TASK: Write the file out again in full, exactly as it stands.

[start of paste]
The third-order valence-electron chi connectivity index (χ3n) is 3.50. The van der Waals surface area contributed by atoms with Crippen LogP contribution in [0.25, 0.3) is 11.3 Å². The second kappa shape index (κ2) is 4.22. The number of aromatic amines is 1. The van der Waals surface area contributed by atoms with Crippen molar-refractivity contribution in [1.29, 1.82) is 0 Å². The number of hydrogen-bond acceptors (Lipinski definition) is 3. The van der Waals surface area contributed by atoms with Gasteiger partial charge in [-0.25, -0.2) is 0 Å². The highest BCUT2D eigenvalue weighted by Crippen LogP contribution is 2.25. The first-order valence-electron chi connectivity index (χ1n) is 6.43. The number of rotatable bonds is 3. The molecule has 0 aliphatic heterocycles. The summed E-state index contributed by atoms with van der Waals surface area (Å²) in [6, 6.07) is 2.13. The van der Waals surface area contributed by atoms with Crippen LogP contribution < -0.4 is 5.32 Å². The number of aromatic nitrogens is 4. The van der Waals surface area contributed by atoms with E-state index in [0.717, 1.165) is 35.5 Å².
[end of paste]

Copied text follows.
The third-order valence-electron chi connectivity index (χ3n) is 3.50. The van der Waals surface area contributed by atoms with Crippen LogP contribution in [0.25, 0.3) is 11.3 Å². The second kappa shape index (κ2) is 4.22. The number of aromatic amines is 1. The van der Waals surface area contributed by atoms with Crippen molar-refractivity contribution in [1.29, 1.82) is 0 Å². The number of hydrogen-bond acceptors (Lipinski definition) is 3. The van der Waals surface area contributed by atoms with Gasteiger partial charge in [-0.25, -0.2) is 0 Å². The highest BCUT2D eigenvalue weighted by Crippen LogP contribution is 2.25. The first-order valence-electron chi connectivity index (χ1n) is 6.43. The number of rotatable bonds is 3. The molecule has 0 aliphatic heterocycles. The summed E-state index contributed by atoms with van der Waals surface area (Å²) in [6, 6.07) is 2.13. The van der Waals surface area contributed by atoms with Crippen LogP contribution < -0.4 is 5.32 Å². The number of aromatic nitrogens is 4. The van der Waals surface area contributed by atoms with E-state index in [0.717, 1.165) is 35.5 Å².